Dravet Syndrome: What is it and what can Pediatric OT do?

Approximately 0.0064% of the United States population has a disorder called Dravet syndrome, a devastating disorder for young children with used to be known as severe myoclonic epilepsy. According to the Dravet Foundation (2018), approximately 80% of infants diagnosed with Dravet syndrome have a present genetic mutation SCN1A (https://www.dravetfoundation.org/what-is-dravet-syndrome/). Unlike other genetic disorders, children do not have to have this mutation in order to be diagnosed with Dravet syndrome. What makes this disorder so damaging to a child's health and general function are the numerous seizures that occur during infancy.

Multiple types of seizures occur before the age of 15 months and can continue throughout a child's life in varying severity and timing. Often-times, a child will seem to develop quite normally before the age of 4; however, due to increasing seizure activity of the brain, the child's development starts to slow down. Depending on the area and extent of brain damage, children with Dravet syndrome may experience difficulty with walking (abnormal gait patterns), intellectual disabilities, behavioral and emotional issues, and speech or language impediments. Children with Dravet syndrome are also more prone to infections, continuing seizures, feeding problems, and sleep difficulties (Dravet Syndrome Foundation, 2018).

Many children with Dravet syndrome survive into adulthood but require lots of assistance from family and caregivers to meet daily needs. Approximately 10-20% of children with Dravet syndrome die due to a higher risk for sudden infant death syndrome (SIDS). Medications and intense clinical treatments are available in order for children and adults to better cope with the symptoms and to increase their quality of life. Pediatric occupational therapy is among the many services available, but what exactly can this profession do for these children and their families?

In 2015, the American Journal of Occupational Therapy recognized a study that captured the story of a family living with Dravet syndrome. Breland et al. (2015) relayed how the family was able to thrive while caring for a family member with Dravet syndrome, focusing on occupation-based activities in the home. In other words, as rare as Dravet syndrome is the occupational therapy world knows about the condition and has intervention ideas for those affected as well as their family members/caregivers.

Here are some example intervention approaches that pediatric OT may use depending on the child's individual needs:

  • Cognitive intervention: Seizure activity in Dravet syndrome frequently results in cognitive damage ranging from mild to severe. This can negatively impact a child's behavior, attention reasoning skills, memory, and so on. Such cognitive deficits affect the child's ability to do anything and everything including activities at home, academics, building relationships, etc. The OT would have to conduct an extensive evaluation to target what areas of cognition the child has trouble with, and then introduce interventions to address the problems.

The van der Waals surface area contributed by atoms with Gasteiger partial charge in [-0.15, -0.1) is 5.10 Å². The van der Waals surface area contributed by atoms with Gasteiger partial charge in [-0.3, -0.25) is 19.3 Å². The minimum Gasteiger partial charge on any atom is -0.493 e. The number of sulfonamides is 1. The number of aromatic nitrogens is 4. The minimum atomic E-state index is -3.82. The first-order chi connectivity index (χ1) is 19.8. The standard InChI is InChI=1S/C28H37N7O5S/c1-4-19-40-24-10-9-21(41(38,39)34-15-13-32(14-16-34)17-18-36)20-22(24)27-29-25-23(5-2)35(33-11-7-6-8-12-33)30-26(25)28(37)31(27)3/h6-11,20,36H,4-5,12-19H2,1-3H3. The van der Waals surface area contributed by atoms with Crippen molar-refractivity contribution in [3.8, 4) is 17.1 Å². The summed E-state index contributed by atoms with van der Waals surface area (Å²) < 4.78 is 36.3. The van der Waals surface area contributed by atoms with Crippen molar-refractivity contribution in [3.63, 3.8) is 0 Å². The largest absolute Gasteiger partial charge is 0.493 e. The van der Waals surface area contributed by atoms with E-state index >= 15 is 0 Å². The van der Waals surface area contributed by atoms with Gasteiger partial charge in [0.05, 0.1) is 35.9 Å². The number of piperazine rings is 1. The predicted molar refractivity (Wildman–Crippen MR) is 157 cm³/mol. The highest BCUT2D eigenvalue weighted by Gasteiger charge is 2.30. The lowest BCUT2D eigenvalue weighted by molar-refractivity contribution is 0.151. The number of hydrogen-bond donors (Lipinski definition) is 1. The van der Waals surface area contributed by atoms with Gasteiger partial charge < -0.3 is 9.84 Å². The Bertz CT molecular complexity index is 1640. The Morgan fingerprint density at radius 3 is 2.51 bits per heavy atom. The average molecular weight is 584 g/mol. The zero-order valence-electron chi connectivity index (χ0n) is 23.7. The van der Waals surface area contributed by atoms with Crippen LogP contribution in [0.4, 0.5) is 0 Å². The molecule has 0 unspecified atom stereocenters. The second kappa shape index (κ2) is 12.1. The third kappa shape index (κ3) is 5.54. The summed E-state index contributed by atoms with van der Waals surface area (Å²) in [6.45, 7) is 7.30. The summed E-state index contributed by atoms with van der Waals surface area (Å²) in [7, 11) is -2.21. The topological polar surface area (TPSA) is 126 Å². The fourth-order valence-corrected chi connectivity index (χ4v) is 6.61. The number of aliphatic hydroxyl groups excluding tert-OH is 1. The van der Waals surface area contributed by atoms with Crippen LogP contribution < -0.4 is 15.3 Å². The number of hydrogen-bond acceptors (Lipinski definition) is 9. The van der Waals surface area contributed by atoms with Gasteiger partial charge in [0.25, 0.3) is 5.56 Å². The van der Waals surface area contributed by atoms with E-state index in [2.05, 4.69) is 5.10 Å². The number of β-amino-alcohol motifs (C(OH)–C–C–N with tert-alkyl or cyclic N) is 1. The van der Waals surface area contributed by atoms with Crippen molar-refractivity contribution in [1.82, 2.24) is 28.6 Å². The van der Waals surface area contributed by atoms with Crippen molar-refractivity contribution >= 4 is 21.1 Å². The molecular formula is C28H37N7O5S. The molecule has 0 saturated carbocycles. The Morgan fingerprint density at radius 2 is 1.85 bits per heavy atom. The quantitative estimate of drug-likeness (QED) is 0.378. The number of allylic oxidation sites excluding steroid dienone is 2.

• Sensory integration: A handful of children with Dravet syndrome may exhibit sensory processing disorders, which should be thoroughly assessed by a pediatric OT with sensory integration training.
  • ADL (activities of daily living management): A pediatric OT may introduce ways to modify a child's ability to feed, dress, and bath themselves more independently. This could mean introducing specialized therapy equipment or adaptive equipment for the child or parents to use.
  • Functional mobility: Gross and fine motor skills can be impacted as well, which means the child may display challenges with picking things up like a fork or walking across the room. OT can implement therapeutic exercise programs, manual therapy, and other muscle-working protocols to strengthen the child.
  • Orthopedic interventions: Some children may require bracing or splinting programs to assist with movements. This could be braces that assist with weak muscles or braces that prevent a child's muscles and joints from tightening up, further restricting movements.
  • Family/caregiver education: Of course, the child's OT intervention will include family and caregiver education in order for loved ones to carry out therapy interventions at home with their child.

References

  1. Breland, H., Hoffart, A., McDonald, A., Owens, L., Zeigler, J (2015). Who do we live with a chronic condition without expectations? A family's story of thriving with Dravet syndrome.  American Journal of Occupational Therapy, 69, doi:10.5014/ajot.2015.69S1-PO5103.